Now that the September 12 announcement date of the groundbreaking iPhone 8 (name still TBC) is etched in stone, suggesting there will be no unusual shipping delays after all, it’s time to more rigorously analyze the handset’s expected value proposition.
But beyond obvious software distinctions, a philosophical (and financial) contrast in storage expansion strategies and various noticeable cosmetic differences, the global leader of smartphone sales seems to hold an important and unquestionable advantage over its arch-rival. Specifically, the willingness to reduce profit margins by giving stuff away with early device acquisitions.
Apple doesn’t believe in deal sweeteners, though a wild new Barclays research note hints at a sudden change in release principles. The British financial services firm’s analysts predict some wholly unexpected freebies bundled with the $1,000 10th anniversary iPhone edition, which could well eclipse the appeal of Samsung’s complimentary Gear 360 camera offered alongside the Note 8.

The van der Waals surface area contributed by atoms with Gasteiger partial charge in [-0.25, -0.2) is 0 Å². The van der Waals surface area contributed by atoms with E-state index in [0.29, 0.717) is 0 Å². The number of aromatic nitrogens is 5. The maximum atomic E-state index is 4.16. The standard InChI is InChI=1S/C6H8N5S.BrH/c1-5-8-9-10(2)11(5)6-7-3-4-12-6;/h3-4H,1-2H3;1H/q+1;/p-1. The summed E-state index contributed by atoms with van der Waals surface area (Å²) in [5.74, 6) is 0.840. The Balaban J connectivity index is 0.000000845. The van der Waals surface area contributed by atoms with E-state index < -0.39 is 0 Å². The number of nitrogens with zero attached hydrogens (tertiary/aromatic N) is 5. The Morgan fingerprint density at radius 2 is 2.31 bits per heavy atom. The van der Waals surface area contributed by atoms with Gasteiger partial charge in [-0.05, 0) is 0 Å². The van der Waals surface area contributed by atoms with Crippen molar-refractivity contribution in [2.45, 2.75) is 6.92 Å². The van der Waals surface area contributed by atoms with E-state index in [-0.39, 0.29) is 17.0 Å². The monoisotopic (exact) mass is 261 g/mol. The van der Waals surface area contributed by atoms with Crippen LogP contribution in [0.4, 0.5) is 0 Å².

As crazy as it sounds, there’s an (outside) chance you’ll get a full year of unlimited Apple Music access and 200 GB iCloud storage at no additional charge. That’s typically worth $99 and around $36 respectively, mind you, which isn’t exactly an earth-shattering combined discount, but it’s truly unprecedented on Cupertino’s part.
Apparently, Apple doesn’t expect to lose money at the end of the day either, boosting iPhone 8 sales numbers with this alleged promotion just enough to offset direct music streaming and cloud storage subscription losses. That somehow sounds both logical and highly implausible, knowing the tech giant’s M.O.